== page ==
About

Rob A. Rutenbar

Senior Vice Chancellor for Research, University of Pittsburgh
Professor, Computer Science and ECE, Swanson School of Engineering
Adjunct Professor, Computer Science, University of Illinois
Adjunct Professor, ECE, Carnegie Mellon University

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BIO
Rob A. Rutenbar received the PhD from the University of Michigan in 1984, and then joined the faculty at Carnegie Mellon University.  He spent 25 years in Electrical and Computer Engineering at CMU, ultimately holding the Stephen J. Jatras (E’47) Chair.   He was the founding Director of the Center for Circuit & System Solutions (called “C2S2”), a large consortium of US schools (e.g., CMU, MIT, Stanford, Berkeley, Caltech, Cornell, Columbia, GaTech, UCLA, etc.) supported by DARPA and the US semiconductor industry, focused on design problems at the end of Moore’s Law scaling.  

In 2010, he moved to the University of Illinois at Urbana-Champaign, where he served as Abel Bliss Professor and Head of Computer Science. In this role, he oversaw a department composed of 70 faculty members and nearly 2,500 students that is consistently ranked as the No. 5 Computer Science program in the nation by U.S. News and World Report.

Since 2017, he has served as the Senior Vice Chancellor for Research at the University of Pittsburgh. In this role, he leads the University’s strategic vision for research and innovation, works to expand technological and corporate partnerships, and manages all compliance and contract operations.

His research has focused in three broad areas:  tools and algorithms for a wide variety of integrated circuit design problems;  methods to manage the messy statistics of nanoscale chip designs;  and custom silicon architectures for perceptual and data analytics problems, notably in applications like speech recognition and machine learning.   His work has been featured in venues ranging from EETimes to the Economist magazine.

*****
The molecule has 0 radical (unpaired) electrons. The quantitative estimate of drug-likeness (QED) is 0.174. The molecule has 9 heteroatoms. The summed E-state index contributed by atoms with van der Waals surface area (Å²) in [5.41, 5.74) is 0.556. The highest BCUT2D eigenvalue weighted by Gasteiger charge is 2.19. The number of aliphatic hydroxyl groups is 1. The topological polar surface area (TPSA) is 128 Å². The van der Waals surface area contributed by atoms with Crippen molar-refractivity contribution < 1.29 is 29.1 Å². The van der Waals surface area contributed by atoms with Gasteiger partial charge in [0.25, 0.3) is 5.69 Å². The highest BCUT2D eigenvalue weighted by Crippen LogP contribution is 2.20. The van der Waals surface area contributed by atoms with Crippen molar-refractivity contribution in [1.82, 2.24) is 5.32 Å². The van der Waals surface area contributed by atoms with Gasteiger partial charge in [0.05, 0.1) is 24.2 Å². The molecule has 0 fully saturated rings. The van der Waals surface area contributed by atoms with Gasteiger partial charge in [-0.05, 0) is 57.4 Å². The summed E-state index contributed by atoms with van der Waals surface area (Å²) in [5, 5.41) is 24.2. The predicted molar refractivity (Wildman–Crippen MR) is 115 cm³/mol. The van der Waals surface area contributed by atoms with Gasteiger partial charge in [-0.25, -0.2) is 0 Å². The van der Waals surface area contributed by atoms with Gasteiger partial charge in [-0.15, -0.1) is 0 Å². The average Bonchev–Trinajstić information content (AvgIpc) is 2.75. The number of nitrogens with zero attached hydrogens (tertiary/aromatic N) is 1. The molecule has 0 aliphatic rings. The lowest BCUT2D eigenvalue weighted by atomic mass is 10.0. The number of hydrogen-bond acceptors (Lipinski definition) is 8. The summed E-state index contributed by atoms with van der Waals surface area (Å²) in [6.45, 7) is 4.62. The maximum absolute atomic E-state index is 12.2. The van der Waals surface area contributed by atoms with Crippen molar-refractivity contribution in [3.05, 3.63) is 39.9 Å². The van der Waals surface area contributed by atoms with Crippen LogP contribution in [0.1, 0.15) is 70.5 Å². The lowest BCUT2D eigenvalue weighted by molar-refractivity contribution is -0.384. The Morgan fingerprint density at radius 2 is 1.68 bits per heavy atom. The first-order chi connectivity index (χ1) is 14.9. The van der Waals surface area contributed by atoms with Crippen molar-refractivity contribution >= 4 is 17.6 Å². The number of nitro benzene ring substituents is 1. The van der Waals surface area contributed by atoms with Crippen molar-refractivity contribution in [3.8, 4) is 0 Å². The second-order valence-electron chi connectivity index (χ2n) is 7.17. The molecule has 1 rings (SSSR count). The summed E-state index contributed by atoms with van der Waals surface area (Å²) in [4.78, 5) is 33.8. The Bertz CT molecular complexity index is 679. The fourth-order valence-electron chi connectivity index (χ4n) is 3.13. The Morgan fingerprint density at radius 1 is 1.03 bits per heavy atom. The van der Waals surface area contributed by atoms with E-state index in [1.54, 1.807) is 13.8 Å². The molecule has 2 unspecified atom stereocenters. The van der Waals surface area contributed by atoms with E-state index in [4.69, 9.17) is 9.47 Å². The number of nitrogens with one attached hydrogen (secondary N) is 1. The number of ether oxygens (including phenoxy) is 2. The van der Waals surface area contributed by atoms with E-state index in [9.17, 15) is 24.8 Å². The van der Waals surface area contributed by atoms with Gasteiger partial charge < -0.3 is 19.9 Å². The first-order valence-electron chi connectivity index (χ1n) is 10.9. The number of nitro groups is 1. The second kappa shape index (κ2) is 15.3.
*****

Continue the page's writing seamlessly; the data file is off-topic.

In 1998 he founded Neolinear, Inc., to commercialize the first practical synthesis tools for analog and mixed signal ICs;  he served as Neolinear’s Chief Scientist until its acquisition by Cadence [NASDAQ: CDNS] in 2004.  In 2006 he founded the Silicon Vox Corporation, now called Voci Technologies Inc., to commercialize high-speed, high-accuracy speech recognition appliances for enterprise speech analytics applications.
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SELECT HONORS

  • 1998 IEEE Fellow
  • 2001 Semiconductor Research Corporation Aristotle Award
  • 2002 University of Michigan Alumni Merit Award for Electrical Engineering
  • 2002 Stephen J. Jatras (E’47) Chair in Engineering (CMU)
  • 2007 IEEE Circuits and Systems Industrial Pioneer Award
  • 2008 Wayne State University Distinguished Engineering Alumni Award
  • 2008 ACM Fellow
  • 2010 Abel Bliss Professorship in Engineering (Illinois)
  • 2011 Donald O. Pederson Best Paper Award, IEEE Transactions on CAD
  • 2013 Donald O. Pederson Best Paper Award, IEEE Transactions on CAD
  • 2017 Phil Kaufman Award, Electronic System Design (ESD) Alliance and the IEEE Council on Electronic Design Automation (CEDA)

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